Coffee Maker Cooking: Brew Up Your Next Dinner
A few months ago, we introduced you to the wild world of dishwasher cooking. Poach salmon while cleaning dirty plates? No problem.
But some of you expressed concerns about having your sockeye sit so close to soapy water and the high energy cost of running a dishwasher.
Well, we've stumbled upon another wacky cooking method that may overcome these issues: using your coffee maker.
From steamed broccoli and couscous to scrambled eggs and poached salmon, the possibilities appear endless.
The chefs at Chowhound have brewed up entire breakfasts and lunches in the coffee maker. And the kitchen wizards at the blog Kaffekokarkokboken developed recipes for pumpkin soup, chutney, even cinnamon buns, all made in the humble appliance.
So why in the heck would anyone not living in a freshman dorm ever want to do this? Well, if you're a soldier deployed in a war zone, a coffee maker might be your only option for a home-cooked meal.
"My nephew came home from Afghanistan complaining about the food in the mess hall," says Jody Anderson, a retired photographer in southern Oregon. "But the soldiers were allowed only to have coffee makers in their rooms."
So Anderson started developing recipes for the coffee maker, including ones for mac 'n' cheese, short ribs and chicken soup.
"I put all my recipes in a little book and sent it over to the boys in Afghanistan," she tells The Salt. "I also sent split peas and canned ham so my nephew could make split pea soup." Anderson also posted some of the recipes on Facebook with a few tips.
As Anderson describes it, the design of a traditional coffee maker gives you three basic cooking techniques:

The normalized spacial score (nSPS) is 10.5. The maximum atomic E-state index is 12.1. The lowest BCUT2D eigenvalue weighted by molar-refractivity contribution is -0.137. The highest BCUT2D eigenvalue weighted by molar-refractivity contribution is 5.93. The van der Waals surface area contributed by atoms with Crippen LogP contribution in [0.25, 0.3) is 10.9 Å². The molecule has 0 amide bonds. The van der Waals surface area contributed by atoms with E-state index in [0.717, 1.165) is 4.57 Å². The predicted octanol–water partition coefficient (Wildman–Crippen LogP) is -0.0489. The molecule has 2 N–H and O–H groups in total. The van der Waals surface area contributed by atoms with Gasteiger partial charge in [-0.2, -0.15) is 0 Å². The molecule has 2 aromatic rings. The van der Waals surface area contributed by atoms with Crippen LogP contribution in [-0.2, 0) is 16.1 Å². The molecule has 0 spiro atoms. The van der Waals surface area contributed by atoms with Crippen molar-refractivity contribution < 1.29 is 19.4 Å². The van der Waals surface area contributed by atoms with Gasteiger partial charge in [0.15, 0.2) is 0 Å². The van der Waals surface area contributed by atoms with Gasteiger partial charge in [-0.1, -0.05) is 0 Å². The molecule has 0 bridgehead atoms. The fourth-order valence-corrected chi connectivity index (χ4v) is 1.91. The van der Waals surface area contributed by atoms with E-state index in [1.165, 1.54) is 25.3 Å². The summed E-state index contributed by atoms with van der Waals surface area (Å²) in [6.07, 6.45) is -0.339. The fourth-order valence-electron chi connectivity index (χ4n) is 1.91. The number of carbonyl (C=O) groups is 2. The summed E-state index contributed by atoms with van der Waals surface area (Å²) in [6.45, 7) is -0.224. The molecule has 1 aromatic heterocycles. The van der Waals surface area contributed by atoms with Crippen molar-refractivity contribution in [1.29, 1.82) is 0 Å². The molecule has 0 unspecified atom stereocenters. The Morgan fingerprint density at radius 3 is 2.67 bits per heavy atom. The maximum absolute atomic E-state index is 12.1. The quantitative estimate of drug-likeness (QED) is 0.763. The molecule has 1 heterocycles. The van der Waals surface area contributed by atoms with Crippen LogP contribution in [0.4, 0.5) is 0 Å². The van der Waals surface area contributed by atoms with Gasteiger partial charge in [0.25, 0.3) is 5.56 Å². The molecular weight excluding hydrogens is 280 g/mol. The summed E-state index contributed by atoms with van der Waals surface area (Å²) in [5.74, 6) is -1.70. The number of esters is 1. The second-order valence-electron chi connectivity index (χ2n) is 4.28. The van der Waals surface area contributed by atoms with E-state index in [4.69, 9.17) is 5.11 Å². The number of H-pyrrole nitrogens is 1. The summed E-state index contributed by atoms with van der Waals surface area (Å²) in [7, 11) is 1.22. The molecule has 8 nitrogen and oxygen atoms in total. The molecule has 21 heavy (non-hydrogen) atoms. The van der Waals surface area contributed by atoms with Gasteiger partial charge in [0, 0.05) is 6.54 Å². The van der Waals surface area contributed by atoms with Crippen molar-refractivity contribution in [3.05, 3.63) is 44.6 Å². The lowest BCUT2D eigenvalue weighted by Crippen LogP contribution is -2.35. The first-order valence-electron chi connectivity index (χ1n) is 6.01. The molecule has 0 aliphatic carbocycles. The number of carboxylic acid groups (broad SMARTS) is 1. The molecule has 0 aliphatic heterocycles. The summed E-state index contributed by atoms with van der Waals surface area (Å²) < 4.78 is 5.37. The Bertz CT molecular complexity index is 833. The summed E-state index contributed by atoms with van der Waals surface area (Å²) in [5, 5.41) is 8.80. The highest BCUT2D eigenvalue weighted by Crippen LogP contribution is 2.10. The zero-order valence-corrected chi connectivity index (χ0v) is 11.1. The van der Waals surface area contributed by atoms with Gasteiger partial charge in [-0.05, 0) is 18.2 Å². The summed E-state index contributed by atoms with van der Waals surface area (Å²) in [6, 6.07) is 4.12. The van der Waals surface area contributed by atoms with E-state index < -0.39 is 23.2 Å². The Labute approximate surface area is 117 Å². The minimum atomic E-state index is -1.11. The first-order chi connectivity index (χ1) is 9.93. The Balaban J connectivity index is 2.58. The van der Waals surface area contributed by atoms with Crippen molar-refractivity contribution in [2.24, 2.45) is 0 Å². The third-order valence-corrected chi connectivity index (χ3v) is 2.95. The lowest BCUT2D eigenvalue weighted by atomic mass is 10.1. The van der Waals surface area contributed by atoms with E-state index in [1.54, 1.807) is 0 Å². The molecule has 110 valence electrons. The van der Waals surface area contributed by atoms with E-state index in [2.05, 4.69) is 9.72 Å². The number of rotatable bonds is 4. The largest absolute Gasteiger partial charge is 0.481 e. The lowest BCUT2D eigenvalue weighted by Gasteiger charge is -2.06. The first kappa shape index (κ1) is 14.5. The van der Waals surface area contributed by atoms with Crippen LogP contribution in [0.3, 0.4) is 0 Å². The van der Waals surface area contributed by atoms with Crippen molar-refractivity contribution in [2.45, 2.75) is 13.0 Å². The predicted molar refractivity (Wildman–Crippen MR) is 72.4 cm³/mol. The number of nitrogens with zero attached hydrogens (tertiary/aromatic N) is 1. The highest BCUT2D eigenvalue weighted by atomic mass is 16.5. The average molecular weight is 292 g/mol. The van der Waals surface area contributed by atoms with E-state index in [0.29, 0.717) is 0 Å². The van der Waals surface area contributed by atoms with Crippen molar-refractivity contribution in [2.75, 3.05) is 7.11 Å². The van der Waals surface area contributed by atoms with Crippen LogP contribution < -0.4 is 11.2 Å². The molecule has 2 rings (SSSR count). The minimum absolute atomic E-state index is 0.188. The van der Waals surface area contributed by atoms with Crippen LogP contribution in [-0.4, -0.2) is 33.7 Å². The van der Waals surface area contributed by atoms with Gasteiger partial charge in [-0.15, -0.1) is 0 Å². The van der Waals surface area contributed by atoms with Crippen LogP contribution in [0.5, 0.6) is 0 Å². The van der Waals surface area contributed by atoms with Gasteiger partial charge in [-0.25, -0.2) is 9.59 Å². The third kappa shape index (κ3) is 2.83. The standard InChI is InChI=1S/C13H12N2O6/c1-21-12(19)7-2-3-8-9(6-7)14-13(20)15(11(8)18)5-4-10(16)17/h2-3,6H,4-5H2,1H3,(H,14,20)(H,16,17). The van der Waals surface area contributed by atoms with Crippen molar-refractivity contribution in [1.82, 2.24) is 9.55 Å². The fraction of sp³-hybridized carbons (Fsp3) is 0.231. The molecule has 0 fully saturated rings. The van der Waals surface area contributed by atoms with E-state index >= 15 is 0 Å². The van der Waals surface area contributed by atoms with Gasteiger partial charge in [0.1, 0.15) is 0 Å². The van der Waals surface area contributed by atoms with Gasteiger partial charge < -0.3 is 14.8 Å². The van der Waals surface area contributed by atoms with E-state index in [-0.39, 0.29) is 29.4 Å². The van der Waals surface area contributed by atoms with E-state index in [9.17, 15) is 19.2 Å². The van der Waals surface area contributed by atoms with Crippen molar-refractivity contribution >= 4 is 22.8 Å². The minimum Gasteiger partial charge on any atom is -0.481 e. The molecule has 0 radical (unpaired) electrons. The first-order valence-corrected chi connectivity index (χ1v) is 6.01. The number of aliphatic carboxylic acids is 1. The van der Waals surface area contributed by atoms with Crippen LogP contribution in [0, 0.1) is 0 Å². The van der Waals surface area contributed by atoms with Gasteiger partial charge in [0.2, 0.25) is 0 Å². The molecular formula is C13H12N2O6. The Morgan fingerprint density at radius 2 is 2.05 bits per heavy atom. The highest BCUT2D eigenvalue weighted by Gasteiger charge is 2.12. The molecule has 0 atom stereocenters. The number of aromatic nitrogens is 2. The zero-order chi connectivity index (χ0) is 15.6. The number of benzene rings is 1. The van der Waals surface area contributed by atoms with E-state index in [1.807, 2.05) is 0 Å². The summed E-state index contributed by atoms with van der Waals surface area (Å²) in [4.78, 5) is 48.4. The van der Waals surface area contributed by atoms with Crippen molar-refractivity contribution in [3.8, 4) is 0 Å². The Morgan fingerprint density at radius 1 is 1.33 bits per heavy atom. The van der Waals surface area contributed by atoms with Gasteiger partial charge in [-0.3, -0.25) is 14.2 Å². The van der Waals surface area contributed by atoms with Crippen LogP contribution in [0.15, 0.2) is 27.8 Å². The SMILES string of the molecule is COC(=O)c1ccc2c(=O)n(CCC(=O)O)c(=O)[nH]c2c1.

Here at NPR's Science Desk, we tried making the classic coffee maker meal: poached salmon with steamed broccoli and couscous. The veggies steam up in the basket while the couscous and salmon take turns in the carafe.
The salmon looked a little scary while it was poaching. But the whole meal actually turned out pretty tasty.
Was it gourmet? No. But it was healthful and quick to prepare — about 20 minutes total. And the cleanup was superfast.
Overall, we thought the salmon poached in the coffee maker was slightly better than the one we cooked up in the dishwasher. And coffee maker cooking is clearly more energy efficient than running a dishwasher cycle or heating up an entire oven.
What about compared to frying the fish in a pan? Well, that's probably more of a tossup.
Coffee makers run at about 1,000 watts, while the stove puts out about 1,500 watts, depending on the type or brand. So the coffee maker might be slightly more efficient, but both cooking methods contribute such a small amount to a home's electrical bill that the difference is just splitting hairs.
Besides, for Anderson it's not about efficiency but about the joy of cooking with a Mr. Coffee. "It's just so darn fun," she says. "I tell you this: I will never be hungry in a hotel room again."
Recipe: Coffee Maker Dinner With Poached Salmon, Couscous And Steamed Vegetables
Note: We had a hard time getting the cooked salmon out of the carafe. So we used our hands. But if you have any other ideas, let us know in the comments.
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